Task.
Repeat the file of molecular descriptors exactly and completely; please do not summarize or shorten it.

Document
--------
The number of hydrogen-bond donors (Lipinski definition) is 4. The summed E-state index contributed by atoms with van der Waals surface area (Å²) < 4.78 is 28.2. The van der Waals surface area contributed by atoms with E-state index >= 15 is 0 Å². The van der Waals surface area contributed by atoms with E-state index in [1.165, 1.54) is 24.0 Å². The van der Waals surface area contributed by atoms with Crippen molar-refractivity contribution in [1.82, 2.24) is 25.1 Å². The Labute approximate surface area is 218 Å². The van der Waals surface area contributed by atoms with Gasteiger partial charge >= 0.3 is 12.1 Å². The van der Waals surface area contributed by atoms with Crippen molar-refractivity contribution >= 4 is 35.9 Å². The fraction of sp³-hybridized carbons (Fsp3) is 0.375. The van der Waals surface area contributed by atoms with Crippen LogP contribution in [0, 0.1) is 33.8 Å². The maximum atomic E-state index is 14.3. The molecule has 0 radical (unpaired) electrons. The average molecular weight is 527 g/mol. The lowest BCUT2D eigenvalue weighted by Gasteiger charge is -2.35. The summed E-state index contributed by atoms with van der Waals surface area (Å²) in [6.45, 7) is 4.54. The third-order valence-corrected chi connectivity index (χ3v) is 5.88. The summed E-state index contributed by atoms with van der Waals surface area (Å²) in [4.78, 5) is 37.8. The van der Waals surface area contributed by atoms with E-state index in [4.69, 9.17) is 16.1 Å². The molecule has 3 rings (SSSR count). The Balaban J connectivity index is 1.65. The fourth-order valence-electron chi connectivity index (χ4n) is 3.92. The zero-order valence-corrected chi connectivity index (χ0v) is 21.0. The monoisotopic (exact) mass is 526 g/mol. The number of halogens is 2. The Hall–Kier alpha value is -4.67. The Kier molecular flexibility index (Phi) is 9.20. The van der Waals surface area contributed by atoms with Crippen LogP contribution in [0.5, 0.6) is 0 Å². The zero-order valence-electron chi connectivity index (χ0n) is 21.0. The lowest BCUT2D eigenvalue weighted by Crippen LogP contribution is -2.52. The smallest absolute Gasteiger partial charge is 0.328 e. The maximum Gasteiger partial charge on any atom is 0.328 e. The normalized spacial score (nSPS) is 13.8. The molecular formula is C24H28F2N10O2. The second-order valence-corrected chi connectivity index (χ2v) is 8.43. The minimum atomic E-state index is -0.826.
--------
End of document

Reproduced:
The number of hydrogen-bond donors (Lipinski definition) is 4. The summed E-state index contributed by atoms with van der Waals surface area (Å²) < 4.78 is 28.2. The van der Waals surface area contributed by atoms with E-state index >= 15 is 0 Å². The van der Waals surface area contributed by atoms with E-state index in [1.165, 1.54) is 24.0 Å². The van der Waals surface area contributed by atoms with Crippen molar-refractivity contribution in [1.82, 2.24) is 25.1 Å². The Labute approximate surface area is 218 Å². The van der Waals surface area contributed by atoms with Gasteiger partial charge >= 0.3 is 12.1 Å². The van der Waals surface area contributed by atoms with Crippen molar-refractivity contribution >= 4 is 35.9 Å². The fraction of sp³-hybridized carbons (Fsp3) is 0.375. The van der Waals surface area contributed by atoms with Crippen LogP contribution in [0, 0.1) is 33.8 Å². The maximum atomic E-state index is 14.3. The molecule has 0 radical (unpaired) electrons. The average molecular weight is 527 g/mol. The lowest BCUT2D eigenvalue weighted by Gasteiger charge is -2.35. The summed E-state index contributed by atoms with van der Waals surface area (Å²) in [6.45, 7) is 4.54. The third-order valence-corrected chi connectivity index (χ3v) is 5.88. The summed E-state index contributed by atoms with van der Waals surface area (Å²) in [4.78, 5) is 37.8. The van der Waals surface area contributed by atoms with E-state index in [4.69, 9.17) is 16.1 Å². The molecule has 3 rings (SSSR count). The Balaban J connectivity index is 1.65. The fourth-order valence-electron chi connectivity index (χ4n) is 3.92. The zero-order valence-corrected chi connectivity index (χ0v) is 21.0. The monoisotopic (exact) mass is 526 g/mol. The number of halogens is 2. The Hall–Kier alpha value is -4.67. The Kier molecular flexibility index (Phi) is 9.20. The van der Waals surface area contributed by atoms with Crippen LogP contribution in [0.5, 0.6) is 0 Å². The zero-order valence-electron chi connectivity index (χ0n) is 21.0. The lowest BCUT2D eigenvalue weighted by Crippen LogP contribution is -2.52. The smallest absolute Gasteiger partial charge is 0.328 e. The maximum Gasteiger partial charge on any atom is 0.328 e. The normalized spacial score (nSPS) is 13.8. The molecular formula is C24H28F2N10O2. The second-order valence-corrected chi connectivity index (χ2v) is 8.43. The minimum atomic E-state index is -0.826.